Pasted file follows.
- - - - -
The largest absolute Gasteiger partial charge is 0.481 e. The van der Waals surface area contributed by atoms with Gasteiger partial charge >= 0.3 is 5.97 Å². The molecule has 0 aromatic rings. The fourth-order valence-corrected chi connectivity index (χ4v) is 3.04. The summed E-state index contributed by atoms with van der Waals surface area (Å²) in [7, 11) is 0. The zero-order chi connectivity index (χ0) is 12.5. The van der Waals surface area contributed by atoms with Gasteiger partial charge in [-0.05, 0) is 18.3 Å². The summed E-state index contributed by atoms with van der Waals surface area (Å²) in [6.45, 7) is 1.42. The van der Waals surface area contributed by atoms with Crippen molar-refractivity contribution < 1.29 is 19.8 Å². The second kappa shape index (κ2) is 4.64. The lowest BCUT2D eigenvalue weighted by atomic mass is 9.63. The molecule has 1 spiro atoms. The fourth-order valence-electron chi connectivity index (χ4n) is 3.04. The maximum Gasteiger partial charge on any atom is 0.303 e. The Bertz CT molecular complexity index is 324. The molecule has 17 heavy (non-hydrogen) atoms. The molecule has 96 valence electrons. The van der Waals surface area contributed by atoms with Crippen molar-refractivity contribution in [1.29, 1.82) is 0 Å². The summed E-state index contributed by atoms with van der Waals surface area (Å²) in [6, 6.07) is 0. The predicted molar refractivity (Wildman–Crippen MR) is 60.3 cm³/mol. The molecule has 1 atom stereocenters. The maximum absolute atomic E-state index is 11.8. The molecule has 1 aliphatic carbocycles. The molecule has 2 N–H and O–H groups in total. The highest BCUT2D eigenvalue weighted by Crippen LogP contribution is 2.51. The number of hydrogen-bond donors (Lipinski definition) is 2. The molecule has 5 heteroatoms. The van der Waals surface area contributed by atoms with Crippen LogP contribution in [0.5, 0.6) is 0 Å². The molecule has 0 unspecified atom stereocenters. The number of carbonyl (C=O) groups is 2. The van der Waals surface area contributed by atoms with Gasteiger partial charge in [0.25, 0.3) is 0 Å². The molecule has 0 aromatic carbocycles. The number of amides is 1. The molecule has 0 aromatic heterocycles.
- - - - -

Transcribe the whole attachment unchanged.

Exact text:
The largest absolute Gasteiger partial charge is 0.481 e. The van der Waals surface area contributed by atoms with Gasteiger partial charge >= 0.3 is 5.97 Å². The molecule has 0 aromatic rings. The fourth-order valence-corrected chi connectivity index (χ4v) is 3.04. The summed E-state index contributed by atoms with van der Waals surface area (Å²) in [7, 11) is 0. The zero-order chi connectivity index (χ0) is 12.5. The van der Waals surface area contributed by atoms with Gasteiger partial charge in [-0.05, 0) is 18.3 Å². The summed E-state index contributed by atoms with van der Waals surface area (Å²) in [6.45, 7) is 1.42. The van der Waals surface area contributed by atoms with Crippen molar-refractivity contribution < 1.29 is 19.8 Å². The second kappa shape index (κ2) is 4.64. The lowest BCUT2D eigenvalue weighted by atomic mass is 9.63. The molecule has 1 spiro atoms. The fourth-order valence-electron chi connectivity index (χ4n) is 3.04. The maximum Gasteiger partial charge on any atom is 0.303 e. The Bertz CT molecular complexity index is 324. The molecule has 17 heavy (non-hydrogen) atoms. The molecule has 96 valence electrons. The van der Waals surface area contributed by atoms with Crippen molar-refractivity contribution in [1.29, 1.82) is 0 Å². The summed E-state index contributed by atoms with van der Waals surface area (Å²) in [6, 6.07) is 0. The predicted molar refractivity (Wildman–Crippen MR) is 60.3 cm³/mol. The molecule has 1 atom stereocenters. The maximum absolute atomic E-state index is 11.8. The molecule has 1 aliphatic carbocycles. The molecule has 2 N–H and O–H groups in total. The highest BCUT2D eigenvalue weighted by Crippen LogP contribution is 2.51. The number of hydrogen-bond donors (Lipinski definition) is 2. The molecule has 5 heteroatoms. The van der Waals surface area contributed by atoms with Crippen LogP contribution in [0.5, 0.6) is 0 Å². The molecule has 0 unspecified atom stereocenters. The number of carbonyl (C=O) groups is 2. The van der Waals surface area contributed by atoms with Gasteiger partial charge in [0.25, 0.3) is 0 Å². The molecule has 0 aromatic carbocycles. The number of amides is 1. The molecule has 0 aromatic heterocycles.